Following 12 months fundraising and working in two jobs almost every weekend, and a two-day expedition preparation trip to Cumbria in September, on Monday 15th October, I left home to join my group and tour leaders to travel to Uzbekistan.
Where? Uzbekistan, a landlocked country on the old Silk Road, in Central Asia, near China, south of Russia and bordering Kazakhstan, Turkmenistan, Tajikistan and Afghanistan.
Our two-week trip was to allow us a chance to experience a totally different culture and way of living and to stretch ourselves by taking us out of our comfort zones. Part of the expedition was a community project in a mountain village, Uham, at the foot Nurata Mountains where we stayed for five nights in a homestay with a family helping out with every aspect of village life, collecting wood for the fire, cooking, helping at the local school, playing with the children, watching the cows being milked and eating together.
The main physical part of the project was to help dig a trench and lay a new pipeline for water for the village. When we first arrived in the village, the villagers were still collecting their fresh water from further down the mountain, carrying it on buckets sometimes on their heads or on donkeys.
The trench and pipe we laid was a total of 1.5 km and the trench itself was 40cm deep. I won’t deny the work was much (much) harder than I expected and the conditions were colder and our tools more primitive than I had perhaps had hoped! We had to use simple pick-axes and the ground was hard and really dry – it was a bit like digging up concrete.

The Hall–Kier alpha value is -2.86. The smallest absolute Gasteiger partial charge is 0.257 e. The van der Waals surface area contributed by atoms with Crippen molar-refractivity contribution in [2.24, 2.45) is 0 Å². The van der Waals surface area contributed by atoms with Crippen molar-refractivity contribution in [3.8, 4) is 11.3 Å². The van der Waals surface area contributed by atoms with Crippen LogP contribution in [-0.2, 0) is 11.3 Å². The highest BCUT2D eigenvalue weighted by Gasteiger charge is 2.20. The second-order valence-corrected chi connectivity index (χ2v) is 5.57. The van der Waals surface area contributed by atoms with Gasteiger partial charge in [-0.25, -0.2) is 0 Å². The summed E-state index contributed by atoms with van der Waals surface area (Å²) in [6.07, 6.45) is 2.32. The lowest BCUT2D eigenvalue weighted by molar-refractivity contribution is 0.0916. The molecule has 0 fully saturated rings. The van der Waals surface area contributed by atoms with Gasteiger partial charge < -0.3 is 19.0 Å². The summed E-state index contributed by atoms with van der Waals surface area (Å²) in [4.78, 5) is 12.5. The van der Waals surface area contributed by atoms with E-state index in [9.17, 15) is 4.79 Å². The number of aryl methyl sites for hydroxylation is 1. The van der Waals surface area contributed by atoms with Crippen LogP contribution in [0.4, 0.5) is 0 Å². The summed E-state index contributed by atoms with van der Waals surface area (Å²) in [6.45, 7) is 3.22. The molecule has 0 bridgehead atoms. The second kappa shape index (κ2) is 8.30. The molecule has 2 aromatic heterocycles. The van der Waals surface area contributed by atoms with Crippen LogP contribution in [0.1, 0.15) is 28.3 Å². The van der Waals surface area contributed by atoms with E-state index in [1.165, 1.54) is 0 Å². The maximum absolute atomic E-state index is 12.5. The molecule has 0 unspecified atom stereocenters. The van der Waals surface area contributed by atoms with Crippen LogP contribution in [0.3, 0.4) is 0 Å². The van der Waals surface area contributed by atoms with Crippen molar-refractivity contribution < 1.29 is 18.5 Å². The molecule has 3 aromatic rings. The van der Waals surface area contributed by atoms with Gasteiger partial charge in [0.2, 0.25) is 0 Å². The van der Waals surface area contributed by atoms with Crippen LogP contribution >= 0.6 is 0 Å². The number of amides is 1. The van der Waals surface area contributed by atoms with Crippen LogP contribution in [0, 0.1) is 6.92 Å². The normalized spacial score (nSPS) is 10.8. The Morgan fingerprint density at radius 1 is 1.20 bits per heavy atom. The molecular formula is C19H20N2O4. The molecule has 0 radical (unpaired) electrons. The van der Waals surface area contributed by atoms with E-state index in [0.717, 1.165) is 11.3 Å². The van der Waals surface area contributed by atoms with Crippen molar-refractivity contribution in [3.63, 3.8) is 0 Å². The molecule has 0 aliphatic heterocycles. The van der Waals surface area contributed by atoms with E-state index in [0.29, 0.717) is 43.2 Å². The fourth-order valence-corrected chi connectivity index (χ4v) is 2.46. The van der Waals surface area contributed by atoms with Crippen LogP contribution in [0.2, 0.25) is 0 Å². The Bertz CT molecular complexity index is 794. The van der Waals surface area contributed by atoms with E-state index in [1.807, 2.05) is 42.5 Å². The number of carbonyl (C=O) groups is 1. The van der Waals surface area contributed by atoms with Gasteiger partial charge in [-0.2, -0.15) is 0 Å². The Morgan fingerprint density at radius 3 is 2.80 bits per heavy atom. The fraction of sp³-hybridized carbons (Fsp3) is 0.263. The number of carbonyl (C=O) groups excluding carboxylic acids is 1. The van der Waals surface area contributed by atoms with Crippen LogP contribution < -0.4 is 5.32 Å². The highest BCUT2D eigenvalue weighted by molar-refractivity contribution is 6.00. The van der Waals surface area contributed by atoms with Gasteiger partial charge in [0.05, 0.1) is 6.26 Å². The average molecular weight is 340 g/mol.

But we did it and by the time we were leaving, I saw women collecting water from the pipe in the centre of the village. In fact almost as soon as we had finished there was one woman who came with her children. It made me feel really proud of what we’d achieved and made me appreciate clean running water back at home and how we just take everything for granted.
The difference of the simple task we worked on really seemed to have the potential to make a difference to Uham. I loved our time here, I think the project was the favourite part of the whole trip for me and I was sorry to leave the family, particularly Malika, who was one of the daughters who spent a lot of time wanting to hold my hand and asked her father if I could stay with them.
After the project, we travelled by bus to Bukhara one of the old silk road cities. This was my favourite city – I loved the amazing blue mosaics and domes and we were able to go to an Ikat silk making factory here (I am doing textiles for A Level and wanted to see the designs being made here as they are considered to be the best silks in the world).
The next day we travelled onto Samarkand, we visited Registan square which was beautiful and we also witnessed about 10 different weddings in the space of an hour all in the same place – the Uzbeks go big with their weddings! before travelling back to Tashkent, We stayed in Samarkand for two nights before returning to Tashkent which is the Capital before returning home by Istanbul airport.
The bread in Uzbekistan is very famous as it is a sacred symbol of the sun. It was so thick and heavy, unlike any bread you would find in England, and it is meant to last years!
I learned a huge amount from this trip, including independence, confidence, belief in myself, teamwork, communication skills, working outside my comfort zone and meeting new people.
I’d like to thank you for supporting me with going of this trip, without your help then none of this would have been possible! I will always remember it. Thank you!